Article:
Reply to this Comment

Where would we be without the humble regex? A well-crafted regex is a thing of beauty! Viva la RegEx!!!

Or is it "el RegEx"?

I have no idea; I was a Russian major in college.

Reply to this Comment

By the way, how appropriate is this- I've been rocking the regular expressions all day. Using C# (Yeah, I know- it's a M$ platform), LINQ, and RegEx to launch processes with certain behaviors based on masks that match files coming in to an FTP server.

Reply to this Comment

That's cool, @Matt! I guess all you have to do is copy some of your Reg Ex's you have been doing for work and paste it over top of a picture that has you in it, and you're good to go for your submission! :-)

Reply to this Comment

Anna:
Yeah, pointlessly locked down computers are very annoying!
Fortunately they weren't stupid about it at the last place I worked, and generally trusted the developers not to screw them up; I think social website blocking was the worst we had.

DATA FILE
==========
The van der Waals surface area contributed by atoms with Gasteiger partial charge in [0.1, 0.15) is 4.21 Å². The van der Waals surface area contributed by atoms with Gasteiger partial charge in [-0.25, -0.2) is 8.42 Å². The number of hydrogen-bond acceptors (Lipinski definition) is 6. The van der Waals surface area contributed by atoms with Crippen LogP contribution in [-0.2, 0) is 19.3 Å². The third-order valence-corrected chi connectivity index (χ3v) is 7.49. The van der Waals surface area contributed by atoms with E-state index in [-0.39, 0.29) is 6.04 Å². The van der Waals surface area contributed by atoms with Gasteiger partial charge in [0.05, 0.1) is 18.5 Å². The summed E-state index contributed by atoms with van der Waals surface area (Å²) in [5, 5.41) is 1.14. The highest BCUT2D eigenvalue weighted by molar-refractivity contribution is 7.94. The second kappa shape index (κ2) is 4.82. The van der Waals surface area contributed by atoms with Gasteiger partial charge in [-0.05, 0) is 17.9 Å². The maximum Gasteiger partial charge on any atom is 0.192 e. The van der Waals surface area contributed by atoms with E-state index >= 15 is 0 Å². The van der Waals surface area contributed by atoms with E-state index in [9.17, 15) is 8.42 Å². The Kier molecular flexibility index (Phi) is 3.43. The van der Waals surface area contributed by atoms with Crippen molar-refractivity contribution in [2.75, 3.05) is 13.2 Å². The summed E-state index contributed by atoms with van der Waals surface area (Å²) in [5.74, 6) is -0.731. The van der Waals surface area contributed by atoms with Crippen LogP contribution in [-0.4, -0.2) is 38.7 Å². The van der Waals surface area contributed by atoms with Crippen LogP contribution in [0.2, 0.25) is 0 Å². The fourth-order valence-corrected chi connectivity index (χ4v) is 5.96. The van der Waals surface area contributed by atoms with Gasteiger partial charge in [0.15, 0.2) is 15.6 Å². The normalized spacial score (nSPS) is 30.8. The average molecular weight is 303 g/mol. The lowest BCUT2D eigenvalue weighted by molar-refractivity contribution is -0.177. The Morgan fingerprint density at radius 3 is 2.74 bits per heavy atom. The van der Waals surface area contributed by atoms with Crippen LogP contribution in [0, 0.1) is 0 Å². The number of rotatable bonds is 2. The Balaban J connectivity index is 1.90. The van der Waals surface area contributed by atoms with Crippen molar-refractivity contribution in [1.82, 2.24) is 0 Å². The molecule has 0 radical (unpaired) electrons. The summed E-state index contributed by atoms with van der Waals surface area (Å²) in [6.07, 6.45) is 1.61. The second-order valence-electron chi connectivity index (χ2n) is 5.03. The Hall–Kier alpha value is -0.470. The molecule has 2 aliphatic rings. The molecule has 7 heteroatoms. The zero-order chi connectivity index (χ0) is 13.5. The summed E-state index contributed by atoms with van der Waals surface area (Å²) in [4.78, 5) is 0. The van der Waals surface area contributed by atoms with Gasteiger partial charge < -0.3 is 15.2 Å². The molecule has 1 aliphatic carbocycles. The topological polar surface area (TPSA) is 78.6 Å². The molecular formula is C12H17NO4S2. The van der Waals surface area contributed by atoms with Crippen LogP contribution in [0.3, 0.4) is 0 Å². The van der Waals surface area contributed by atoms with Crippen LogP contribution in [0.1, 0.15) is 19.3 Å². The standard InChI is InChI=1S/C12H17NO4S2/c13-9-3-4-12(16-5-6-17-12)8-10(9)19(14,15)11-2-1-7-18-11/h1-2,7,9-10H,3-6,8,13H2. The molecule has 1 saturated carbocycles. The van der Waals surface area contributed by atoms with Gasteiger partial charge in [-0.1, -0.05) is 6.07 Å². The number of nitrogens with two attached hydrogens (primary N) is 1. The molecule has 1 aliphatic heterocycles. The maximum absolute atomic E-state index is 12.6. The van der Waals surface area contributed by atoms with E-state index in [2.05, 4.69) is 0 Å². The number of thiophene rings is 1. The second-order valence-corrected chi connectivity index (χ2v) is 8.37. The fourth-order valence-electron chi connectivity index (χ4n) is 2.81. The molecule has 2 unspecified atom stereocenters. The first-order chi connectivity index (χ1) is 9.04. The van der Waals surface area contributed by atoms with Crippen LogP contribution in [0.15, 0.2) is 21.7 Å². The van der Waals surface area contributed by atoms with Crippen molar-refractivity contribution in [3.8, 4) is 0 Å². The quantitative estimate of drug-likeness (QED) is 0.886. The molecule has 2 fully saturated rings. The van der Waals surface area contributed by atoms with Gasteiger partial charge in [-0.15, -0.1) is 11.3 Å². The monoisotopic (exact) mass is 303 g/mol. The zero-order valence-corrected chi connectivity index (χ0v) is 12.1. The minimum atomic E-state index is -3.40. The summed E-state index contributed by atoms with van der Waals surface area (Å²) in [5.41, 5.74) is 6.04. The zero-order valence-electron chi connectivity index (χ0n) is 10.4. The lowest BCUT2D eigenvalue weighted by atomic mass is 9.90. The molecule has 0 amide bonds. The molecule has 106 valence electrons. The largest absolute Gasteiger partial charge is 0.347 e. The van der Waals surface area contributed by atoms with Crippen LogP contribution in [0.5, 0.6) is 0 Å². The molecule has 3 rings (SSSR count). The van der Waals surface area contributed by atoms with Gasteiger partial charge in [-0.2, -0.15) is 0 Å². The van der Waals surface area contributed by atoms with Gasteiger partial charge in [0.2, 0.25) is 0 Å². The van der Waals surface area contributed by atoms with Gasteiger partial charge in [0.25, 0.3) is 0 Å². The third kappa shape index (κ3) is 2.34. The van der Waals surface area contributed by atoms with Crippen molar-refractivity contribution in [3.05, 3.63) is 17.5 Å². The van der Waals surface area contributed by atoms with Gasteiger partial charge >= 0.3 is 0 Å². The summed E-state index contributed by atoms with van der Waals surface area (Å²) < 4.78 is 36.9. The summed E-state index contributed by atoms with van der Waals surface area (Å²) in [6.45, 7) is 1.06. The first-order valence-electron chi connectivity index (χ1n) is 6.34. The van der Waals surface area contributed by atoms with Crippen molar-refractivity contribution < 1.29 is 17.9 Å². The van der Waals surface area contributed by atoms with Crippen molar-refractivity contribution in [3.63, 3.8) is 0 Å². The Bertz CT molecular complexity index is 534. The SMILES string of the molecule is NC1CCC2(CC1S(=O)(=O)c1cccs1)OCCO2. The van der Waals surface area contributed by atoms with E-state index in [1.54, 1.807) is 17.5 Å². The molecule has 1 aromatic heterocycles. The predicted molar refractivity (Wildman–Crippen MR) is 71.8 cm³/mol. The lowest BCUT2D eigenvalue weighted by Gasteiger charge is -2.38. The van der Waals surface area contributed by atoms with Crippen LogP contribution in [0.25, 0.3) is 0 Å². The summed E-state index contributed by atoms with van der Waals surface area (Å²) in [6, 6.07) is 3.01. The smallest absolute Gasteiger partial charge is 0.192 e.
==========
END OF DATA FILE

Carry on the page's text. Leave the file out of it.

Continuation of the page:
GIMP is ...well, it's popular amongst Linux users, and has plenty of features (quite a bit more than Paint.NET has), but personally I find it *really* irritating whenever I have to use it, so it's not something I recommend.

There's nothing wrong with regular clothes and glasses, but I am slightly disappointed that it was a costume for a play and you didn't dress up especially for regex day. :P

Jason:
I think it'd just be "Viva RegEx", since la/le/el translate to "the" and regex isn't a single thing. (But I didn't do *any* languages at college, and I did German before then (which I can barely remember), so I could be completely wrong.)

Reply to this Comment

@Anna:
Yeah, I probably could, but this is more functional than fun. I've got an idea in mind- I just need to find time to fire up GIMP, overlay a RegEx over the image I've got picked out, and upload. Going more for "funny" than "complex".

Although 2 weeks before a major release, I'm mostly going for "All work and no play makes Matt something, something..."

Reply to this Comment

@Matt,

yeah, that'd be cool, though, functional and funny. If you could put something functional and elaborate over a picture and have it make sense, that would be something. :-) I had to go with what I knew and was able to put to a picture...and, of course, with a little bit of research, as well.